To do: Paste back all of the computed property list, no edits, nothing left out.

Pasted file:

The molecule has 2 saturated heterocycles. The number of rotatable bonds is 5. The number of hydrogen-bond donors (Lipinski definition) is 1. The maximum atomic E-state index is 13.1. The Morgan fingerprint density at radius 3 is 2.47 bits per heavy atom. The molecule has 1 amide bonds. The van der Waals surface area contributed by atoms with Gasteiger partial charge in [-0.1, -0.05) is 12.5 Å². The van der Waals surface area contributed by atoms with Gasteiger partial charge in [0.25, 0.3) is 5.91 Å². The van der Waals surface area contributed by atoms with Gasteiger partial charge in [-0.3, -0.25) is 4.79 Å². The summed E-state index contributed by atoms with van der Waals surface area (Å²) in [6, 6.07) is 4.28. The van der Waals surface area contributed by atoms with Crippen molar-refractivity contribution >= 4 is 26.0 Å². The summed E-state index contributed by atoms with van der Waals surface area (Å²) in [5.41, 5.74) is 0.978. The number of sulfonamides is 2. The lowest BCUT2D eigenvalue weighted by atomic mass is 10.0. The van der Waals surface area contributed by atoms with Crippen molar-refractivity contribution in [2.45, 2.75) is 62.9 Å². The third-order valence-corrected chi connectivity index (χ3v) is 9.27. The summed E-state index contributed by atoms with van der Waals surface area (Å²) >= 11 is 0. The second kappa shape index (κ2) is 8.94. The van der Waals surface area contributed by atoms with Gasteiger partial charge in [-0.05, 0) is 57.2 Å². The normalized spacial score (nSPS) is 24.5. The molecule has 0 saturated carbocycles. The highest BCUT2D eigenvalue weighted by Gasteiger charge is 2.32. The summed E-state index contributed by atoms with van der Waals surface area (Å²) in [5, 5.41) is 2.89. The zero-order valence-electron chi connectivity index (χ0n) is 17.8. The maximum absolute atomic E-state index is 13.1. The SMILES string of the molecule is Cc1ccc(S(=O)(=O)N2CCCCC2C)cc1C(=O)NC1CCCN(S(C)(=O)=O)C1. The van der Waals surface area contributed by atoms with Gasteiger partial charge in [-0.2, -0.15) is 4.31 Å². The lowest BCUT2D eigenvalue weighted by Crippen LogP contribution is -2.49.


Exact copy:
The molecule has 2 saturated heterocycles. The number of rotatable bonds is 5. The number of hydrogen-bond donors (Lipinski definition) is 1. The maximum atomic E-state index is 13.1. The Morgan fingerprint density at radius 3 is 2.47 bits per heavy atom. The molecule has 1 amide bonds. The van der Waals surface area contributed by atoms with Gasteiger partial charge in [-0.1, -0.05) is 12.5 Å². The van der Waals surface area contributed by atoms with Gasteiger partial charge in [0.25, 0.3) is 5.91 Å². The van der Waals surface area contributed by atoms with Gasteiger partial charge in [-0.3, -0.25) is 4.79 Å². The summed E-state index contributed by atoms with van der Waals surface area (Å²) in [6, 6.07) is 4.28. The van der Waals surface area contributed by atoms with Crippen molar-refractivity contribution >= 4 is 26.0 Å². The summed E-state index contributed by atoms with van der Waals surface area (Å²) in [5.41, 5.74) is 0.978. The number of sulfonamides is 2. The lowest BCUT2D eigenvalue weighted by atomic mass is 10.0. The van der Waals surface area contributed by atoms with Crippen molar-refractivity contribution in [2.45, 2.75) is 62.9 Å². The third-order valence-corrected chi connectivity index (χ3v) is 9.27. The summed E-state index contributed by atoms with van der Waals surface area (Å²) >= 11 is 0. The second kappa shape index (κ2) is 8.94. The van der Waals surface area contributed by atoms with Gasteiger partial charge in [-0.05, 0) is 57.2 Å². The normalized spacial score (nSPS) is 24.5. The molecule has 0 saturated carbocycles. The highest BCUT2D eigenvalue weighted by Gasteiger charge is 2.32. The summed E-state index contributed by atoms with van der Waals surface area (Å²) in [5, 5.41) is 2.89. The zero-order valence-electron chi connectivity index (χ0n) is 17.8. The maximum absolute atomic E-state index is 13.1. The SMILES string of the molecule is Cc1ccc(S(=O)(=O)N2CCCCC2C)cc1C(=O)NC1CCCN(S(C)(=O)=O)C1. The van der Waals surface area contributed by atoms with Gasteiger partial charge in [-0.2, -0.15) is 4.31 Å². The lowest BCUT2D eigenvalue weighted by Crippen LogP contribution is -2.49.